Intensive pain rehabilitation programs for children with chronic pain are effective for many patients. However, characteristics associated with treatment response have not been well documented. In this article we report trajectories of pain and functional impairment in patients with chronic pain up to 1 year after intensive pain rehabilitation and examine baseline factors associated with treatment response. Patients (n = 253) with chronic pain and functional disability were assessed at 5 time points (admission, discharge, 1-month, 4-month, and 12-month follow-ups). Individual trajectories were empirically grouped using SAS PROC TRAJ. For functional disability, 2 groups emerged: treatment responders (88%) and nonresponders (12%). Using a binomial logistic regression model to predict disability trajectory group, no baseline variables were significant predictors for the disability trajectory group. For pain, 3 groups emerged: early treatment responders (35%), late treatment responders (38%), and nonresponders (27%). Using multinomial regression analyses to predict pain trajectory group, older age, higher pain scores, fewer social difficulties, higher anxiety levels, and lower readiness to change were characteristics that distinguished nonresponders from responders; no significant predictors distinguished the late responders from the early responders. These results provide key information on the baseline factors that influence intensive pain rehabilitation outcomes, including risk factors that predict treatment nonresponse. Our findings have implications for developing more targeted treatment interventions. PERSPECTIVE:Deriving groups of individuals with differing treatment response trajectories stimulates new thinking regarding potential mechanisms that may be driving these outcomes.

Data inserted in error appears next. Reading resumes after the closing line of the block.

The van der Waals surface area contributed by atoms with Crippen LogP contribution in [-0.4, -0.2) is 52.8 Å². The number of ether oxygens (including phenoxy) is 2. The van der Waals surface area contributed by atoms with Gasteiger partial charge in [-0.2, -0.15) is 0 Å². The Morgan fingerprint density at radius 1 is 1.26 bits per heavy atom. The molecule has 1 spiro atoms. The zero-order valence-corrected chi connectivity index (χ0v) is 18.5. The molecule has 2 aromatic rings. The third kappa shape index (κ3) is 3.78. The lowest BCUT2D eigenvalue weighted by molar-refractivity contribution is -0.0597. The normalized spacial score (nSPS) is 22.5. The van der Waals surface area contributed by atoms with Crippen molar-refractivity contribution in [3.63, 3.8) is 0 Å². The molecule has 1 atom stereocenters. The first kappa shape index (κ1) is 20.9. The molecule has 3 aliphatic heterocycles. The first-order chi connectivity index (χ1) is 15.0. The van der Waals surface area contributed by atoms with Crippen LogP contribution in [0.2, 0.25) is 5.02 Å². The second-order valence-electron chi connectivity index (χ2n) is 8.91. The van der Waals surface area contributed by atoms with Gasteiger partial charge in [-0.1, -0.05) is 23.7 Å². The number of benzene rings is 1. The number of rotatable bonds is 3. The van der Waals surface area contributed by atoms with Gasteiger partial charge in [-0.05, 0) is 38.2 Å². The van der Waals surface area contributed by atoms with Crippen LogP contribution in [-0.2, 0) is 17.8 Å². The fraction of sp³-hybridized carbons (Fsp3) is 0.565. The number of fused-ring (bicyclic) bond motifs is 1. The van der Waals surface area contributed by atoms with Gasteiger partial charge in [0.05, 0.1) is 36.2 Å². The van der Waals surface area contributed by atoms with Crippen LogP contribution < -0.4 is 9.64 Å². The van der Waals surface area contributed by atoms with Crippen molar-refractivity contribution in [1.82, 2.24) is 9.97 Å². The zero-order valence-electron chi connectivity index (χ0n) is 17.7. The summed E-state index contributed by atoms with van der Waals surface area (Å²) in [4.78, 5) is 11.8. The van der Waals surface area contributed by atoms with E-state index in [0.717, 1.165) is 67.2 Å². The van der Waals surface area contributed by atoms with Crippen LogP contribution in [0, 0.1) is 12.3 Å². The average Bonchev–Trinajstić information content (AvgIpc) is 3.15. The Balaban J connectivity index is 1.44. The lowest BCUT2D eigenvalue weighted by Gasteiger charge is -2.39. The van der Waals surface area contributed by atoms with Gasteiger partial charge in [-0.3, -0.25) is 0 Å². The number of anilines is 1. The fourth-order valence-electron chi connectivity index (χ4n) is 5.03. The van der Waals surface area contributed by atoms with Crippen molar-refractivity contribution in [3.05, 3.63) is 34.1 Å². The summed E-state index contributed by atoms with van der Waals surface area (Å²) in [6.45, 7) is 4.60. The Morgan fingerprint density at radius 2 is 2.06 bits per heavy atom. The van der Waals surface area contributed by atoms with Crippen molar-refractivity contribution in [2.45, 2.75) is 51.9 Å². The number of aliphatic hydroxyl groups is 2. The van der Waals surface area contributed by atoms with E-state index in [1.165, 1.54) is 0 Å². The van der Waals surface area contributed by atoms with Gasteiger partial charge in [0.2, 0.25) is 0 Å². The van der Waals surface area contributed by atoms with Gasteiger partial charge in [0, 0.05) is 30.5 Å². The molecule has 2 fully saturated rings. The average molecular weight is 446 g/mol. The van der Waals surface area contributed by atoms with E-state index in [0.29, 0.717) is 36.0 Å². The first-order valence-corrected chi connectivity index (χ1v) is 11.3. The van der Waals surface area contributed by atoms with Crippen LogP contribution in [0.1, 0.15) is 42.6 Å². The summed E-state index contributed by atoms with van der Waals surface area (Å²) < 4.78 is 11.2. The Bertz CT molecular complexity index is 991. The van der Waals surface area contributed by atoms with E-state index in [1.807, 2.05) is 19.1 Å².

J Pain (The journal of pain)
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